No one responded to Pope Urban II as warmly as the Norman knights. Perhaps fear of criticism from the local church motivated some, given that so many other young men from Normandy had immediately volunteered to Take The Cross. Perhaps the Normans were having a tougher time economically than other Frenchmen, with failed crops throughout their region. In any case, there was a struggle for land. First sons inherited all the land a family had, and could therefore marry and breed; second sons went into the church; third subsequent sons, who could not marry, had to be found useful employment.

Underlying Pope Urban’s success was a great spiritual, cultural and economic revival and an expanding population, combining to make the crusade both conceivable and doable. Religious pilgrimage, military crusading and a yearning for new spaces all merged.

**

After the lectures were over, a student sent me a document written by Dominic Sandbrook in BBC History Magazine (13, 11, November 2012). Sandbrook agreed on the key points:

1. That Pope Urban II was himself a Frenchman and turned to other Frenchmen when he needed support, especially in his ongoing battle against the Holy Roman emperor.

2. That the new Byzantine emperor Alexius Comnenus was desperate to regain his lost provinces from the Muslims, so he begged the pope in Rome for military assistance.

3. That all Norman nobles were already well trained and equipped warriors who had no real role to play inside France. The Church needed to divert these knights off-shore.

Bishops leading the Norman knights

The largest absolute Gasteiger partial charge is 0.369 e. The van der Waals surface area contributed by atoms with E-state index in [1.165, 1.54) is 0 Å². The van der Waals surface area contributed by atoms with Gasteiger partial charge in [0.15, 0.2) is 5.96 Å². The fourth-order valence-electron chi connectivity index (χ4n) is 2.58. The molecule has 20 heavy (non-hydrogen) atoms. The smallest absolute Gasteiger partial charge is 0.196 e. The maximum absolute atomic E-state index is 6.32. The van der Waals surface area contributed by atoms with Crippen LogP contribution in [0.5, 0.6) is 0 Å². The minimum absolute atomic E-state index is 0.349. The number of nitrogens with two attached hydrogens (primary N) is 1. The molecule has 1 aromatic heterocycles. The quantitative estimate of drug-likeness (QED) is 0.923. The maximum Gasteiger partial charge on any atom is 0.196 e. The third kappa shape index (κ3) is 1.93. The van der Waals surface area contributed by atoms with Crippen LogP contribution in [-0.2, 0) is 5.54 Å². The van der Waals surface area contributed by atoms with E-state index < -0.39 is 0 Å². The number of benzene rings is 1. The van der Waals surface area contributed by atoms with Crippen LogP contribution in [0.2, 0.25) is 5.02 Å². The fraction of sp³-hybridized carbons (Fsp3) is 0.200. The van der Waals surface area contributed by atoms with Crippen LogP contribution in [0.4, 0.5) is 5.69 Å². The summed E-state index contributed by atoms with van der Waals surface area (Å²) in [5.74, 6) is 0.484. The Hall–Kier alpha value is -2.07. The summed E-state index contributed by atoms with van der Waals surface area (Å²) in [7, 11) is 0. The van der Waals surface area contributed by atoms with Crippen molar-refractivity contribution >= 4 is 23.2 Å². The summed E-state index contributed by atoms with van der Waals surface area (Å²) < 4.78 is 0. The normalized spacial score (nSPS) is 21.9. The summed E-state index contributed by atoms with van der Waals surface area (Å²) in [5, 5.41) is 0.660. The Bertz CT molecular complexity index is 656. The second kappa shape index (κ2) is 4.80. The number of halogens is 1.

out of France, towards Constantinople
at the start of the First Crusade, 1096

But Sandbrook added a fourth critical point that I had missed. Pope Urban II had taken many months to carefully plan a massive tour of France. But he didn't pop in briefly to one French town. In mid 1095, he left Rome and travelled to more cities in central and southern France than the Beatles did in the 1960s – Lyons, Cluny, Toulouse, Poitiers, Avignon, Montpellier etc. The grand finale of the tour was planned for the Council of Clermont, just west of Lyons, where the aides had invited 13 archbishops, 82 bishops, abbots by the score and every nobleman they could locate in Normandy. It was a superbly planned and executed enterprise across France.

The Pope was not responding spontaneously to the Byzantine emperor Alexius Comnenus’ heart-rending request for support. The Pope had planned, long and carefully, to mount a campaign across France that would change history. Responding to the call were more than 200 Archbishops and Bishops, 4,000 clerics and 30,000 laymen – more probably than the Pope had anticipated in his most fervent prayers. Change history single handedly, he clearly did!





13 comments:

Parnassus said...

Hello Hels,

I don't think that the logic that it was o.k. to kill "infidels" was new even at that time, and that thought (i.e., excuse) was to play a prominent role in European colonization of Asia, Africa, and the Americas.

As you hint, there always seems to be an economic motive backing up the ostensible moral and political ones.

On a more pleasant and friendly note, have a happy New Year and a wonderful 2013, and I am looking forward to many more of your fascinating articles.
--Road to Parnassus

Anonymous said...

Was the conquest of England part of the same activity of the Normans - Just 30 years before Pope Urban turns his gaze to the Holy Land?

Hels said...

Parnassus